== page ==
Make no mistake: Accessibility and inclusivity is good for business. Very good. So good that when decision-makers first get the facts about hiring people with disabilities, an “aha” moment always follows. From getting more competitive to enriching your work culture, this post shares 10 compelling reasons to embrace accessibility and inclusivity.
One billion people, or 15 percent of the world’s population, experience some form of disability.1 In Canada, 22 percent of people over age 15 live with at least one disability—that’s over six million adults!2
Before we jump into our 10 reasons, let’s define our terms. Most disabilities are not obvious, which explains why we don’t notice the prevalence of people living with them. World Health Organization defines a disability as a complex phenomenon, reflecting the interaction between features of a person’s body and features of the society in which he or she lives. In fact, millions of people use technology to overcome diverse challenges, every day, to live and work with great success.
First and foremost, people with disabilities make outstanding employees. Businesses that struggle to find and retain great people should welcome this new source of talent. By making their hiring practices and workplace more accessible and inclusive, these businesses can find highly committed and skilled professionals to join their team.
Make sure you talk to your HR team about making your hiring practices and workplace more accessible and inclusive. Then communicate your commitment in your marketing!
People with disabilities make great customers, too. Return on Disability estimates that Canadians with disabilities have CAD $55.4 billion in annual discretionary purchasing power. Don’t make the mistake of ignoring them! By broadening their services and products to include everyone, businesses can drive incremental sales growth.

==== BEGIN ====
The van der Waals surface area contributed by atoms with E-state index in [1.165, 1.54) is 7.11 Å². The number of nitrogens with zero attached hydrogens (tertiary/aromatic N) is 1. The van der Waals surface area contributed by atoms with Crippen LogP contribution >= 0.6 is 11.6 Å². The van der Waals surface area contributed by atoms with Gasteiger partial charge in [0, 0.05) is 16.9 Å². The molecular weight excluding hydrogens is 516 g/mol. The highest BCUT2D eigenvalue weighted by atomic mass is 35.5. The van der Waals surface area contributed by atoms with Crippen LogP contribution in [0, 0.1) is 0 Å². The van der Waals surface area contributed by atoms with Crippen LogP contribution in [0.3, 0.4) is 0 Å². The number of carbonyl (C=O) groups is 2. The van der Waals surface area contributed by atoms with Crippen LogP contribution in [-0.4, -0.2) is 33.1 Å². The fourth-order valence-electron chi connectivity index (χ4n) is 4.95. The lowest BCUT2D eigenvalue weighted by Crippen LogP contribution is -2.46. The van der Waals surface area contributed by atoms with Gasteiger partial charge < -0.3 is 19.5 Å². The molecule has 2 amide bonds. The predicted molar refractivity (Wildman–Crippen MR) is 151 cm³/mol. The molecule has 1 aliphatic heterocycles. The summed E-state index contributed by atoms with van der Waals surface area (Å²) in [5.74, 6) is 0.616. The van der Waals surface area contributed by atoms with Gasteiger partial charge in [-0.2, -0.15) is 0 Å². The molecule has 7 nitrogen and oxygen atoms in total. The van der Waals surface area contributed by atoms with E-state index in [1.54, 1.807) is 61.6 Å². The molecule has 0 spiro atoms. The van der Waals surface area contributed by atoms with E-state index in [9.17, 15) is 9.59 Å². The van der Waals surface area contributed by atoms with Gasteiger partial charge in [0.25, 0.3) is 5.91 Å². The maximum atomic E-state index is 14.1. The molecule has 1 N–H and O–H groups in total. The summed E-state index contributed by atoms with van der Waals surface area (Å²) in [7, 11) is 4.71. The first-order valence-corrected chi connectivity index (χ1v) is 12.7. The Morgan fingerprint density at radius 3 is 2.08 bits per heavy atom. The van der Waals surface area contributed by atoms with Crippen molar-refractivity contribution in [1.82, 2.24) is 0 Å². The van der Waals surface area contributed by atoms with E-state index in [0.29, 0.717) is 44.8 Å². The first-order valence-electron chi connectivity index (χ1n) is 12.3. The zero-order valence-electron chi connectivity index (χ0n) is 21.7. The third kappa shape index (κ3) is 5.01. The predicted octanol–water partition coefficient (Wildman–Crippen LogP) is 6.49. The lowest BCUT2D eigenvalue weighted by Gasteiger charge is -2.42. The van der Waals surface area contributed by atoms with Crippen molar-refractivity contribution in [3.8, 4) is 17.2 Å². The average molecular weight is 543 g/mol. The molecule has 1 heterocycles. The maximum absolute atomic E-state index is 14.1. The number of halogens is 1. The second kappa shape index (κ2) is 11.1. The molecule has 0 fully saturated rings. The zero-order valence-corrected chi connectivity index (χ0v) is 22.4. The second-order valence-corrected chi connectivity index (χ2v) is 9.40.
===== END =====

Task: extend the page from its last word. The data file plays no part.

3. User experience
At Microsoft, we’ve found that many of our accessibility-focused innovations and features allow us to deliver richer more flexible experiences for a wider range of users, not just those with disabilities. Smart businesses can do the same, improving their experience for all customers by making their services and products more accessible.
Inclusive design is a methodology that can help companies make their products and services more accessible and inclusive for everyone.
How depends on the business. A restaurant might need to introduce adjustable tables for guests using wheelchairs. A law firm may need to redesign its contracts, and maybe its website, to make it work better for all its clients. Banks may need to add audio assistance or biometric readers to make their next generation of ATMs more accessible. The good news is that all these “accommodations” ultimately translate into design improvements that benefit everyone.
In fact, for businesses looking for competitive differentiation, inclusive design can unlock huge opportunity. That’s because the creativity required for inclusive design often inspires remarkable innovation. Take audio books, for example. Originally promoted as a means of making books accessible for people with visual disabilities, this convenient way of enjoying books has gone on to become popular worldwide.